Seven killed by earthquake in south-western China
A strong earthquake has shaken a mountainous region near a national park in south-western China, killing seven people, injuring 88 others and knocking out power and phone networks.
At least five of the dead were tourists.
The information office of the Sichuan province government released an updated number of casualties early on Wednesday, but it did not have more details on the victims of the Tuesday evening quake, China's official Xinhua News Agency said.
The office said 21 people were seriously injured.
Chinese President Xi Jinping called for rapid efforts to respond to the quake and rescue the injured.
Authorities sent medical teams, rescuers and other resources.
The magnitude-6.5 quake struck a region bordered by the provinces of Sichuan and Gansu at a depth of just nine kilometres (5.5 miles), according to the US Geological Survey.
Shallow earthquakes tend to cause more damage than deeper ones.
The China Earthquake Networks Centre measured the earthquake at magnitude-7.0 and said it struck at a depth of 20 kilometres (12 miles).
The quake occurred at around 9.20pm local time near Jiuzhaigou, or Jiuzhai Valley, a national park known for spectacular waterfalls and karst formations, the Chinese agency said.
The area is located on the edge of the Tibetan Plateau in northern Sichuan province, home to many Tibetan and other ethnic minority villages.
A man surnamed Song who answered the phone at a local emergency office in Aba prefecture, where the Jiuzhaigou national park is located, said the nearby town of Zhangzha reported the deaths and injuries.
Mr Song did not say where the five tourists who died were from.
Earthquakes are common in China's west, although the low population density there often means casualties are low.
China's deadliest earthquake this century, a magnitude-7.9 quake with a depth of 19 kilometres (12 miles), struck Sichuan province in May 2008, killing nearly 90,000 people.
The epicentre in Tuesday's quake was about 39 kilometres (24 miles) from the county of Jiuzhaigou, which has a population of around 80,000, in an area that is 2,000 metres (6,562ft) above sea level.
It was 285 kilometres (177 miles) from Chengdu, the densely populated capital of Sichuan province, according to the Chinese centre.
The Xinhua News Agency said strong tremors could be felt in Chengdu.
The Sichuan provincial government's news website said that after the quake struck, a number of train services to Chengdu and other cities were suspended.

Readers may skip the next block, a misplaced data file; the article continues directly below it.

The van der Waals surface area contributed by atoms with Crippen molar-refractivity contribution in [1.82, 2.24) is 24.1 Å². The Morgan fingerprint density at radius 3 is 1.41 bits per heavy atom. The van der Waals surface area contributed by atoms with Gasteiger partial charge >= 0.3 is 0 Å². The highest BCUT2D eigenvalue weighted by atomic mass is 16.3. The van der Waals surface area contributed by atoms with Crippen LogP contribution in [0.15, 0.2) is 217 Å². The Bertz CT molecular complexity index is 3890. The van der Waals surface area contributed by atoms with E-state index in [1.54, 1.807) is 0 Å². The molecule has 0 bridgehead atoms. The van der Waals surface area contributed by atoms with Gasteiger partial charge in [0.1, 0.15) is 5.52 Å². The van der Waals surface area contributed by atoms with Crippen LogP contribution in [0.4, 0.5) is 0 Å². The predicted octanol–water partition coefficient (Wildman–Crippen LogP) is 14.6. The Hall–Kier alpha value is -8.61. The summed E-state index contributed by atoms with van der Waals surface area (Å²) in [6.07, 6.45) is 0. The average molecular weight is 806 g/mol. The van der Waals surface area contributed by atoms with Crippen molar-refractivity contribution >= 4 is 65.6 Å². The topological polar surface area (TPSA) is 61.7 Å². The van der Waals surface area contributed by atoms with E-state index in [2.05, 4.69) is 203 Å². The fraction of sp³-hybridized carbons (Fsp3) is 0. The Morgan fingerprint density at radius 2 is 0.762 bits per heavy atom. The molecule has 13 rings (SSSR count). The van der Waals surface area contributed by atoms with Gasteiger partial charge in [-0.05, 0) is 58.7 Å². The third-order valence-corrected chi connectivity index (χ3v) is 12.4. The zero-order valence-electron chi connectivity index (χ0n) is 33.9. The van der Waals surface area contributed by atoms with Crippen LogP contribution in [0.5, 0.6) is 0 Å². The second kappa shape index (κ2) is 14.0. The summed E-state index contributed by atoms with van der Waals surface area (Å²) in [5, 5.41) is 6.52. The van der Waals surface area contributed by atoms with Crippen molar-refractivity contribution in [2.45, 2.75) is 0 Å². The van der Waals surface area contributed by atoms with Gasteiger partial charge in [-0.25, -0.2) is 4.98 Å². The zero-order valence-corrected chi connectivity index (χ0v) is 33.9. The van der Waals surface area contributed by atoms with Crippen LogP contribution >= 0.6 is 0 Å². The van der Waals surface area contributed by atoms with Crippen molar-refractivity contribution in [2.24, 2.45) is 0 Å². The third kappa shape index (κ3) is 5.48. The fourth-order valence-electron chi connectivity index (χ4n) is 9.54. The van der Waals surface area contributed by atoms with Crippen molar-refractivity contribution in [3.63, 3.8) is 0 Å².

Jiuzhaigou county had a massive power outage following the quake, Mr Song said.
Local officials were being sent to the town of Zhangzha, which was closest to the quake's epicentre.
"The tremors were very strong," said a woman in Jiuzhaigou town who gave only her surname, Wang, and said she worked for a travel company.
She said the damage in the town centre seemed minimal other than the suspension of electricity.
"People from other regions are pretty frightened," Ms Wang said.
Yu Qian, a local taxation bureau official, told Xinhua that she felt strong shaking that sent her and her two children rushing from their home on the fifth floor.
Ms Yu said the quake cut off power in her neighbourhood and disrupted the telephone service.
"I was getting into a car at the time of the quake, and it felt like a heavy-duty truck roaring past," said Liu Yanrong, a local township official, told Xinhua.
Xinhua cited a worker at the Jiuzhaigou park as saying that some houses in the tourist site collapsed or cracked following the quake and that authorities were organising evacuations of residents.
Images on Chinese social media sites showed rocks scattered on roads and people running out of bars and cafes in Jiuzhaigou town on to the street.
A report on the news site's official microblog also cited Zhao Wei, the party secretary of the Communist Youth League's Jiuzhaigou division, as saying some telephone communications networks were down, making it difficult to determine the scale of the damage.
The China Earthquake Networks Centre said the quake was followed about 20 minutes later by a tremor measuring 3.3 in magnitude at a depth of nine kilometres (5.5 miles).